After Coach Flores departed, he had multiple interviews for head coaching vacancies in the league. When the Giants released Joe Judge, Flores was among those considered for the position as head coach. Three days before his interview, his former coach, Bill Belichick, sent him a congratulatory text on getting the job. Being confused about the message, Flores wanted to confirm that Coach Belichick was texting the right person. After Flores reached out to him, Belichick realized that he congratulated the wrong guy, and it was Brian Daboll who was getting the job. Flores had not even been interviewed yet. Despite the news from Belichick, Coach Flores went to the scheduled interview as a show of professionalism, assuming that the only reason he got the interview was because he was the minority candidate and the Giants needed to comply with the Rooney Rule.
Based on what transpired in January, Flores filed a lawsuit against the NFL, the Miami Dolphins, the New York Giants, the Denver Broncos, and other NFL teams for racial discrimination. As a result, the Dolphins documented what they believed were Flores’ flaws. Ryan Yousefi explained the reasons why the Dolphins fired Coach Flores, claiming that Flores was ineffective when it came to Human Resources. As evidence, the Dolphins said Flores had more offensive coordinators than the number of years he was head coach, while some players reportedly did not like the way he coached, and the offense had struggled since Flores took over.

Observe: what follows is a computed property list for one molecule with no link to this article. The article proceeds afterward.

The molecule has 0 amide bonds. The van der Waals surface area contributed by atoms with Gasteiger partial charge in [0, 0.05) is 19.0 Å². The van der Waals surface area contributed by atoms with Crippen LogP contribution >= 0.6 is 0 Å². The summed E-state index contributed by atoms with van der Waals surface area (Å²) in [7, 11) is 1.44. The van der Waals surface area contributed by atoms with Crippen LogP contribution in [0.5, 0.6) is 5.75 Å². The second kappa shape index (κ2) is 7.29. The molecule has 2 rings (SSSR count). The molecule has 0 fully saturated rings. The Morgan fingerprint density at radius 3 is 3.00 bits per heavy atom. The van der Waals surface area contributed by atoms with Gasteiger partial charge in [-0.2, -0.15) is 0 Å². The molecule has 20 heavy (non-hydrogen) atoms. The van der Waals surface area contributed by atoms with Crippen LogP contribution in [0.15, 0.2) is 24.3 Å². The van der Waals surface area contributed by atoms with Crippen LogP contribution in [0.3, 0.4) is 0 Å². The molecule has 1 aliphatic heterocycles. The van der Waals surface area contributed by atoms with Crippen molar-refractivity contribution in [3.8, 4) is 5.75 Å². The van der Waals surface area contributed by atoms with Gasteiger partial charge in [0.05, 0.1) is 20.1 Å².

The New York Giants proceeded to hire Coach Daboll, confirming Flores’ suspicion that his interview was a “sham.” To seek justice, Coach Flores sued the NFL for racial discrimination in its hiring practices. Flores’ lawsuit referenced previous articles about the Rooney Rule that supported his stance on racial discrimination. Most of the articles were dated in 2020, which meant that these observations came after adjustments to the rule had been made.